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The Battle of 2014

With the midterm elections less than a year away, the terrain looks surprisingly favorable for Republicans

Dec 16, 2013, Vol. 19, No. 14 • By JAY COST
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All in all, this suggests that Republicans are set to have a reasonably good year. The Democrats, even if they retain a majority, are extremely unlikely to walk away having lost zero net seats, as they did in 1998. The election is too far away for confident predictions, but a net pickup of six Senate seats by the Republicans appears doable.

What about the Senate contests as seen from the vantage point of particular states? Nominees have not yet been selected, which clouds the picture. Still, there are a few points to be made. First, Democratic incumbents are retiring in the heavily Republican states of Montana, South Dakota, and West Virginia. This is important, because contests for open seats tend to reflect the partisan dynamics of the state, and these states gave Mitt Romney between 55 percent and 62 percent of the vote, a clear advantage for Republicans. 


Beyond that, the races in Arkansas and Louisiana, two heavily GOP states where Democratic incumbents are running for reelection, have already assumed their likely shape. In Arkansas, the GOP has struck gold with its all-but-official candidate: Freshman House member and decorated Iraq war veteran Tom Cotton is running unopposed for the nomination. Cotton is about as close to ideal as Republican candidates come. He’s young, smart, distinguished, and has appropriated the usually Democratic language of “the people versus the powerful” to tie Senator Mark Pryor to the backroom deals brokered by the Democrats to pass Obamacare. In Louisiana, GOP congressman Bill Cassidy has drawn a challenger from the right, but seems likely to beat him in Louisiana’s unique “jungle primary” (all parties compete, and the top two finishers face off in the general election) and win the right to face incumbent Democrat Mary Landrieu in the fall. 

In the remaining states, little can be said until the results of GOP primary battles are known. These primaries could be the most important factor in determining who takes control of the Senate in January 2015. Over the last two election cycles, the GOP has needlessly lost Senate elections in Colorado, Delaware, Indiana, Missouri, Montana, and North Dakota because its candidates were grossly inferior to those the Democrats nominated. In other words, over the last two cycles, the Republicans should have won control of the Senate, but failed because their candidates were terrible.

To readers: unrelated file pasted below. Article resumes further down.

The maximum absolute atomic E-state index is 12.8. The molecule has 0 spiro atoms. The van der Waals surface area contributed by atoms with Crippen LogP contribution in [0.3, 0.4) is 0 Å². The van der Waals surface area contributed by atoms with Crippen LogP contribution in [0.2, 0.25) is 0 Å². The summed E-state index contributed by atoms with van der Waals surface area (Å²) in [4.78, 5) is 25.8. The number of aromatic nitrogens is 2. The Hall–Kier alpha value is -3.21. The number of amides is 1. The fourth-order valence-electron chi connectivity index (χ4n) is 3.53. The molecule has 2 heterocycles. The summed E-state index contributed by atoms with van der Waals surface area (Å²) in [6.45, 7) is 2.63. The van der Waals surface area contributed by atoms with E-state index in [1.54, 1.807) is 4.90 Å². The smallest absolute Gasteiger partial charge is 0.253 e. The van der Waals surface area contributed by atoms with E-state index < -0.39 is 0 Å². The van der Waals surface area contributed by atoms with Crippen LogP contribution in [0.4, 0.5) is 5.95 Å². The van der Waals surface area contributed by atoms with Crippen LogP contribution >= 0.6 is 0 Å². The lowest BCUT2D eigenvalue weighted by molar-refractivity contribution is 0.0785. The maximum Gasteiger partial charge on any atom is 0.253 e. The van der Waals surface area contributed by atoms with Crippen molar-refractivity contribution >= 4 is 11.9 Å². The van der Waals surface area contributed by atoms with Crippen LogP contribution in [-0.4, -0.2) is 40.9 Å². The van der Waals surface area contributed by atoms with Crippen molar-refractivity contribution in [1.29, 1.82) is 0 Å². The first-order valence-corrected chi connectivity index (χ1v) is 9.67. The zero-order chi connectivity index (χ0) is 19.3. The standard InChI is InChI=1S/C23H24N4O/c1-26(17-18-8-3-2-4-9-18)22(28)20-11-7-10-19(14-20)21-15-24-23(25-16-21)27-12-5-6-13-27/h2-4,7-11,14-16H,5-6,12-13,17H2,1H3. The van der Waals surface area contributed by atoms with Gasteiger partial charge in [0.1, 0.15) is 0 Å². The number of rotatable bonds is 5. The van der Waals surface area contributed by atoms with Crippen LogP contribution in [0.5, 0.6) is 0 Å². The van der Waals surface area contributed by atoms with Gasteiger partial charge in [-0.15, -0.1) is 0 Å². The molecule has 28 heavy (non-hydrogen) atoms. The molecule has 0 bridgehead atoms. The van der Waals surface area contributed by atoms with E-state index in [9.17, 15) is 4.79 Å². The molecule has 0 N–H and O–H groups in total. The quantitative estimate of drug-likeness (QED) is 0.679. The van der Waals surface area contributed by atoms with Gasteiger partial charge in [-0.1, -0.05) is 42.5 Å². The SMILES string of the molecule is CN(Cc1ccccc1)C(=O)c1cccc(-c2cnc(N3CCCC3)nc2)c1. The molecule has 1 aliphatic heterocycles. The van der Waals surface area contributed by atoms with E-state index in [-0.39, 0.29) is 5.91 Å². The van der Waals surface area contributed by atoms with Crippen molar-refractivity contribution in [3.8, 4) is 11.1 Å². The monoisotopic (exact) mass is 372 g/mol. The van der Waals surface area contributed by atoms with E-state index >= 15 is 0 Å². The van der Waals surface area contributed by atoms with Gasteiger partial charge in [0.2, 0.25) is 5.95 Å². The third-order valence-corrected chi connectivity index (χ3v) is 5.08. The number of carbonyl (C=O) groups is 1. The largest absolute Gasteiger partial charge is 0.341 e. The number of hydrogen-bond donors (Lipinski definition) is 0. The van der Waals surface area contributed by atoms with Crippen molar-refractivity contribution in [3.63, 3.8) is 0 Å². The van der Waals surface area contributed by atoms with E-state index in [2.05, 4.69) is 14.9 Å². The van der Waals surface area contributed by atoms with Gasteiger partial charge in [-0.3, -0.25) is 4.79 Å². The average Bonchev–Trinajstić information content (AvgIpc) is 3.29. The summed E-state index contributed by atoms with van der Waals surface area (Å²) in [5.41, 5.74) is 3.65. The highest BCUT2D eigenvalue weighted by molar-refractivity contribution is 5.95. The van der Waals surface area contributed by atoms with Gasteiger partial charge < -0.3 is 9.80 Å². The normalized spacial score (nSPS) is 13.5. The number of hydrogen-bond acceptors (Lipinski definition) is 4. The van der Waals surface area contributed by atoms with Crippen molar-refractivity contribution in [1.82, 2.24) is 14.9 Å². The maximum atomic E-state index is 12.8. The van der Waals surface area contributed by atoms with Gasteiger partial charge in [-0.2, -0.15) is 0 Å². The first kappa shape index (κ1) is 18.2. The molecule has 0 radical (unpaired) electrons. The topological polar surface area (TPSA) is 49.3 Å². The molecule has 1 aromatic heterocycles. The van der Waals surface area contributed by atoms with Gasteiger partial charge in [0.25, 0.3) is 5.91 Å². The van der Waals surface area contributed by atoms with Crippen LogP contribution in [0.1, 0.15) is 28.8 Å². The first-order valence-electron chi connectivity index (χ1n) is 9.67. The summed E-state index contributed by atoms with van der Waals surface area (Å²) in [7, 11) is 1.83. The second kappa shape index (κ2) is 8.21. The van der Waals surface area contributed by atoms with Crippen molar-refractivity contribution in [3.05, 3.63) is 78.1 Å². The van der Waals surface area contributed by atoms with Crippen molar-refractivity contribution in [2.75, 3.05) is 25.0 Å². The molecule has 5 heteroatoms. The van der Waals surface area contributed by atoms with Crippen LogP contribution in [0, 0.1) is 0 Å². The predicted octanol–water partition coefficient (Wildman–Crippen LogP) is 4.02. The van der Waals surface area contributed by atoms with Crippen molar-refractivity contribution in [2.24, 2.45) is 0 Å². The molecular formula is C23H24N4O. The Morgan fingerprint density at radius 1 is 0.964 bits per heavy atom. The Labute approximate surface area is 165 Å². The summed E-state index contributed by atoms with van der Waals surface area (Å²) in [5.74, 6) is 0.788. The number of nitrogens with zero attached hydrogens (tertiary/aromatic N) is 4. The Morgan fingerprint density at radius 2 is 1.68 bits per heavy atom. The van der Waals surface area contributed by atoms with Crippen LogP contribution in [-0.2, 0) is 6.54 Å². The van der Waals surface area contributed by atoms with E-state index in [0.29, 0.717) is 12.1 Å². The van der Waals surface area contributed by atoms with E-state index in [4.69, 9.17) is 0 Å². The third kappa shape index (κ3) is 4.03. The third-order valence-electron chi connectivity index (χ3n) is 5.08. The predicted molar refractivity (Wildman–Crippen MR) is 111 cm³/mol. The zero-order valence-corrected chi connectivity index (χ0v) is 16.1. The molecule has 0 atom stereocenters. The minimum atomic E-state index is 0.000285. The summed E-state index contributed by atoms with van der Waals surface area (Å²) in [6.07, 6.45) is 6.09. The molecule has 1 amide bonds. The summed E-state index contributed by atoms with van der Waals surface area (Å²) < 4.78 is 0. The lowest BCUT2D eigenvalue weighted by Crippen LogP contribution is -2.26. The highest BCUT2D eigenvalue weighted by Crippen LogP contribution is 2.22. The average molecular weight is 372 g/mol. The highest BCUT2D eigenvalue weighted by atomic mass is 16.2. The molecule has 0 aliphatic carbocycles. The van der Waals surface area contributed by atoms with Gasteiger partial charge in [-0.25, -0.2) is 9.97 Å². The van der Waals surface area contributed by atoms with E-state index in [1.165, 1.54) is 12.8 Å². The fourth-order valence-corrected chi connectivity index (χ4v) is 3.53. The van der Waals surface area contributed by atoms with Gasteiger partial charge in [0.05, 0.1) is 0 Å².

That problem could dog them again. For instance, Republicans have two decent would-be candidates in Alaska—Lieutenant Governor Mead Treadwell and former attorney general Dan Sullivan—but Joe Miller is also running for the nomination. Miller upset Republican senator Lisa Murkowski in the 2010 Republican primary, but ran such an inept general election campaign that the incumbent was able to win reelection as a write-in candidate. Similarly, Ken Buck, the Republican nominee for the Senate in Colorado in 2010, opened himself up to attacks in the culture war and lost to Democrat Michael Bennet. Buck is running again. 

If Republicans nominate candidates like Miller and Buck, they may once more snatch defeat from the jaws
of victory. In general, they need to recruit solid conservatives who are also appealing to voters. If Obama remains -unpopular next year, and the public is still dissatisfied with Obamacare, candidates who focus on those issues with pinpoint accuracy should win. But contenders who cannot successfully defend themselves on culture war issues or whose personal integrity is questionable will give Democrats an opening. 

On the other side of the Capitol, the House of Representatives looks reasonably secure for the Republicans, for the same reasons that a takeover of the Senate is possible. Modest economic growth and a weak president should shield Republicans from Democratic assaults and discourage top-notch Democratic prospects from challenging GOP incumbents. 

Moreover, the electoral landscape of the House favors the GOP. Mitt Romney actually carried a majority of House districts in 2012, even as he lost the nationwide popular vote by roughly 4 points. Democrats these days are wont to blame their plight on perfidious GOP gerrymandering, ignoring the 80 years after the Great Depression in which Democrats had the upper hand in drawing House districts. 

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